Blog  /  Grandparenting, Parenting  /  3 Ways to Foster a Healthy Relationship Between your Kids and Their Grandparents

In honor of all the Patriarchs and Matriarchs in our families, here are a few ways we can bring out the best in the relationship they form with our kids.

1.)    A clean slate

One of the blessings of grandparenthood is that it’s a clean slate to write a new, and possibly very different legacy with their grandkids then they might have with their own children. Even in the healthiest of parent/child relationships, there are going to be some past hurts and frustrations. It’s important that we don’t taint the relationship between our parents and our kids by speaking ill of our parents or our spouse’s parents in front of them. We must see their relationship with their grandparents as being new and separate.

2.)    Encourage quality and quantity time

If you are fortunate enough to live near your, or your spouse’s parents, encourage them to be a part of the events of your family…big and small! Obviously, holidays and birthdays are a given, but also invite them to your daughter’s soccer game, or out to ice cream with you when you celebrate your son’s successful spelling test. Sometimes it’s those small celebrations that create the most lasting memories. If, like so many, you don’t live in close proximity to your kids grandparents, be creative to foster that time as well. Set up webcams at your, and your parents house and teach everyone to use video conferencing services like Skype or Google Plus. Even technologically reluctant grandma’s and grandpa’s seem to be highly motivated to learn new things when it involves getting face time with their grandkids! Also, teach your kids the nearly-lost art of letter writing, and even have a phone appointment on the calendar for them to spend time with their grandparents. If at all possible, send your kids over the summer to spend time with their grandparents.

3.)    Ask your parents for advice.

Once you have your own kids, you may suddenly realize that your parents had more wisdom then you may have previously thought. Ask for their advice…they will be shocked that you want it, and you might be surprised by the nuggets of truth that they are able to give you. Age, time and experience offer a perspective that we simply can’t get when we are in the midst of parenting, and for all the mistakes your parents may have made raising you, they will have that much more trial and error in which to discern what you might be going through now. Of course it’s up to you whether you follow their advice, but simply asking will help them feel more involved in yours and your kids lives.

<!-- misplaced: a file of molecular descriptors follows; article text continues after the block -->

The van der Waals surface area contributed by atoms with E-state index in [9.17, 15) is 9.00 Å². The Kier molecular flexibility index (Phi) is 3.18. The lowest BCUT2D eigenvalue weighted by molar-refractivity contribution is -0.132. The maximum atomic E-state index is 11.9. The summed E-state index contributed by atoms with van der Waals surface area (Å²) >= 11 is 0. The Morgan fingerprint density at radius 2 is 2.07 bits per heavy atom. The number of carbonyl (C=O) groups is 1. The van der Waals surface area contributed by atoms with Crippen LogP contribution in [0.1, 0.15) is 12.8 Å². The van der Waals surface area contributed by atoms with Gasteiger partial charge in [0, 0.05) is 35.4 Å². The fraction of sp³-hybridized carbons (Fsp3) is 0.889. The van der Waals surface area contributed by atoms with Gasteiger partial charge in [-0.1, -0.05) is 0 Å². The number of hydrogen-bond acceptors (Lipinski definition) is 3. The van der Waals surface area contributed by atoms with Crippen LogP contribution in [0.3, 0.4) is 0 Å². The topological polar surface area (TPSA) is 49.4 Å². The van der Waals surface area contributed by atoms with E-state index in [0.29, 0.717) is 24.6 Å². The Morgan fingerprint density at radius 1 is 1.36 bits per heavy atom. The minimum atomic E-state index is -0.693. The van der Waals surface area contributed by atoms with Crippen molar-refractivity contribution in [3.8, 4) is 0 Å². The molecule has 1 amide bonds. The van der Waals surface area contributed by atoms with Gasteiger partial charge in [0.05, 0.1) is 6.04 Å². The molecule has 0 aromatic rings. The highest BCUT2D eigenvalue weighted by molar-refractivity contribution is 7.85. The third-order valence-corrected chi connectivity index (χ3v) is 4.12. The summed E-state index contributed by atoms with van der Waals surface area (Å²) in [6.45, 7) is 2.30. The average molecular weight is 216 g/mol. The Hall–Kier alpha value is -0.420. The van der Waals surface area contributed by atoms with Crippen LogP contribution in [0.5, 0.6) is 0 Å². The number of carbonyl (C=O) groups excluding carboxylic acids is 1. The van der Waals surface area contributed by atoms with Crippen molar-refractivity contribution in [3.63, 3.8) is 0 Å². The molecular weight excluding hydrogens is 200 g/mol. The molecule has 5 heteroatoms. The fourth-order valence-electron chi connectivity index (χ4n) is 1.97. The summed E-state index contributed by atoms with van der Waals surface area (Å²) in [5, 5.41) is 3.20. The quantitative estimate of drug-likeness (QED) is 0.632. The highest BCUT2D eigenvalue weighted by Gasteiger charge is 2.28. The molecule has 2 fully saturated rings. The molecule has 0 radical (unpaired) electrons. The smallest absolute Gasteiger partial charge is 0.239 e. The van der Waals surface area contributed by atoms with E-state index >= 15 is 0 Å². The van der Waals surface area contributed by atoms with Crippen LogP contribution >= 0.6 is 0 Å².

These are just a few ways to foster a healthy relationship with your kids and their grandparents. Please tell us what you have done. What are some ways you have done this in your own family? What has worked, and what hasn’t worked?

As a gift for all they have meant to you, consider purchasing a copy of Extreme Grandparenthood by Dr. Tim and Darcy Kimmel for you or your spouse’s parents. It is chock full of great wisdom and will encourage them to be active and valuable assets to their grand kids!

Karis Kimmel Murray is the author of Grace Based Discipline: How to Be at Your Best When Your Kids Are at Their Worst and the Creative Director of Family Matters®, a ministry who’s internationally hosted parenting and marriage events, radio and television broadcasts, articles, videos, website and best-selling books (written by Karis’ parents and Family Matters’ founders Dr. Tim and Darcy Kimmel,) Grace Based Parenting and Grace Filled Marriage, have been used by God to transform tens of thousands of families into instruments of His restoration and reformation.
Karis writes and speaks for Family Matters as a voice to the next generation of parents. Karis is co-host of The Family Matters Minute, a nationally syndicated one-minute radio segment heard by millions of listeners every weekday.
Karis lives in Scottsdale, Arizona with her husband Mike, their two teenage daughters and a ragamuffin menagerie of pets.

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